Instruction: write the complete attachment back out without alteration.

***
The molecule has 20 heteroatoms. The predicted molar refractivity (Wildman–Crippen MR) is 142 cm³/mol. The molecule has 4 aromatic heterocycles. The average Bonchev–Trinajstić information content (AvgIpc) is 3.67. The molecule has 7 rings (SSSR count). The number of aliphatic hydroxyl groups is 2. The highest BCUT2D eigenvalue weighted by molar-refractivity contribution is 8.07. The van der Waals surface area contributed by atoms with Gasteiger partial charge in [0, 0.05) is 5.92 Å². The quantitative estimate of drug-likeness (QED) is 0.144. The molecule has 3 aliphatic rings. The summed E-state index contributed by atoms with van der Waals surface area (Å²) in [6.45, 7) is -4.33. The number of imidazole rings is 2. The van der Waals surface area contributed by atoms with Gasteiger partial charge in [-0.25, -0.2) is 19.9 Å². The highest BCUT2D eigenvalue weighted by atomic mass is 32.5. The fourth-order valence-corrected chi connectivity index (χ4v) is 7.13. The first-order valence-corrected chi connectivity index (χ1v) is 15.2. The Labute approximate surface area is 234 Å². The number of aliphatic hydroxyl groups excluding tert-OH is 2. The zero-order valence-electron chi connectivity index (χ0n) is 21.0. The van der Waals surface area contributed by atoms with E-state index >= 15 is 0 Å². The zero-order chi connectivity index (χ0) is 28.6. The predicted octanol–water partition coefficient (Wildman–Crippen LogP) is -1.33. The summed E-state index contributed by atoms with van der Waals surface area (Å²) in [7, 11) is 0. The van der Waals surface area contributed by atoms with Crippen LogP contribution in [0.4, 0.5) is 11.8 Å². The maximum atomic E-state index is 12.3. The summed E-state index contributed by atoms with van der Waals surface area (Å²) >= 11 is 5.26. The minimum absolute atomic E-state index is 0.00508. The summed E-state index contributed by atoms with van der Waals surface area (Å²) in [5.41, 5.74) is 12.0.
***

The molecule has 20 heteroatoms. The predicted molar refractivity (Wildman–Crippen MR) is 142 cm³/mol. The molecule has 4 aromatic heterocycles. The average Bonchev–Trinajstić information content (AvgIpc) is 3.67. The molecule has 7 rings (SSSR count). The number of aliphatic hydroxyl groups is 2. The highest BCUT2D eigenvalue weighted by molar-refractivity contribution is 8.07. The van der Waals surface area contributed by atoms with Gasteiger partial charge in [0, 0.05) is 5.92 Å². The quantitative estimate of drug-likeness (QED) is 0.144. The molecule has 3 aliphatic rings. The summed E-state index contributed by atoms with van der Waals surface area (Å²) in [6.45, 7) is -4.33. The number of imidazole rings is 2. The van der Waals surface area contributed by atoms with Gasteiger partial charge in [-0.25, -0.2) is 19.9 Å². The highest BCUT2D eigenvalue weighted by atomic mass is 32.5. The fourth-order valence-corrected chi connectivity index (χ4v) is 7.13. The first-order valence-corrected chi connectivity index (χ1v) is 15.2. The Labute approximate surface area is 234 Å². The number of aliphatic hydroxyl groups excluding tert-OH is 2. The zero-order valence-electron chi connectivity index (χ0n) is 21.0. The van der Waals surface area contributed by atoms with E-state index >= 15 is 0 Å². The zero-order chi connectivity index (χ0) is 28.6. The predicted octanol–water partition coefficient (Wildman–Crippen LogP) is -1.33. The summed E-state index contributed by atoms with van der Waals surface area (Å²) in [7, 11) is 0. The van der Waals surface area contributed by atoms with Crippen LogP contribution in [0.4, 0.5) is 11.8 Å². The maximum atomic E-state index is 12.3. The summed E-state index contributed by atoms with van der Waals surface area (Å²) >= 11 is 5.26. The minimum absolute atomic E-state index is 0.00508. The summed E-state index contributed by atoms with van der Waals surface area (Å²) in [5.41, 5.74) is 12.0.